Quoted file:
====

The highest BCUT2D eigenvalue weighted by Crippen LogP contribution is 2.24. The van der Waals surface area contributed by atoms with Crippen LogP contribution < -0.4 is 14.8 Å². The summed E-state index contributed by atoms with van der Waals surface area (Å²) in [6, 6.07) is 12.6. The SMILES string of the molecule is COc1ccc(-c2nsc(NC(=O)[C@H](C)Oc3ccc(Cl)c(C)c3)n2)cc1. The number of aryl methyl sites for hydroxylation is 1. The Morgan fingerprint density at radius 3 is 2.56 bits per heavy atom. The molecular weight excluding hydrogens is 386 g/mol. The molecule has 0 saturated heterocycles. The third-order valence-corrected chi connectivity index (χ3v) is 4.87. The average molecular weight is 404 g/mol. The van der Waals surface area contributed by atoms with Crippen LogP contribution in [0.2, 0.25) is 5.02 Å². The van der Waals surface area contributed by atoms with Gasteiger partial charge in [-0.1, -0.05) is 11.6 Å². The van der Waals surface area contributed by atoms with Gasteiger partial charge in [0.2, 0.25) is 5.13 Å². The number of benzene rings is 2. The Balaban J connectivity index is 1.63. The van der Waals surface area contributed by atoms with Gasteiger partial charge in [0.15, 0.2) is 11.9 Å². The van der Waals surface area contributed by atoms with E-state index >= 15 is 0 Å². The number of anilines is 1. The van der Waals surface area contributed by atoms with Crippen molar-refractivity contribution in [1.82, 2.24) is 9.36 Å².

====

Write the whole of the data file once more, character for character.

The highest BCUT2D eigenvalue weighted by Crippen LogP contribution is 2.24. The van der Waals surface area contributed by atoms with Crippen LogP contribution < -0.4 is 14.8 Å². The summed E-state index contributed by atoms with van der Waals surface area (Å²) in [6, 6.07) is 12.6. The SMILES string of the molecule is COc1ccc(-c2nsc(NC(=O)[C@H](C)Oc3ccc(Cl)c(C)c3)n2)cc1. The number of aryl methyl sites for hydroxylation is 1. The Morgan fingerprint density at radius 3 is 2.56 bits per heavy atom. The molecular weight excluding hydrogens is 386 g/mol. The molecule has 0 saturated heterocycles. The third-order valence-corrected chi connectivity index (χ3v) is 4.87. The average molecular weight is 404 g/mol. The van der Waals surface area contributed by atoms with Crippen LogP contribution in [0.2, 0.25) is 5.02 Å². The van der Waals surface area contributed by atoms with Gasteiger partial charge in [-0.1, -0.05) is 11.6 Å². The van der Waals surface area contributed by atoms with Gasteiger partial charge in [0.2, 0.25) is 5.13 Å². The number of benzene rings is 2. The Balaban J connectivity index is 1.63. The van der Waals surface area contributed by atoms with Gasteiger partial charge in [0.15, 0.2) is 11.9 Å². The van der Waals surface area contributed by atoms with E-state index >= 15 is 0 Å². The number of anilines is 1. The van der Waals surface area contributed by atoms with Crippen molar-refractivity contribution in [1.82, 2.24) is 9.36 Å².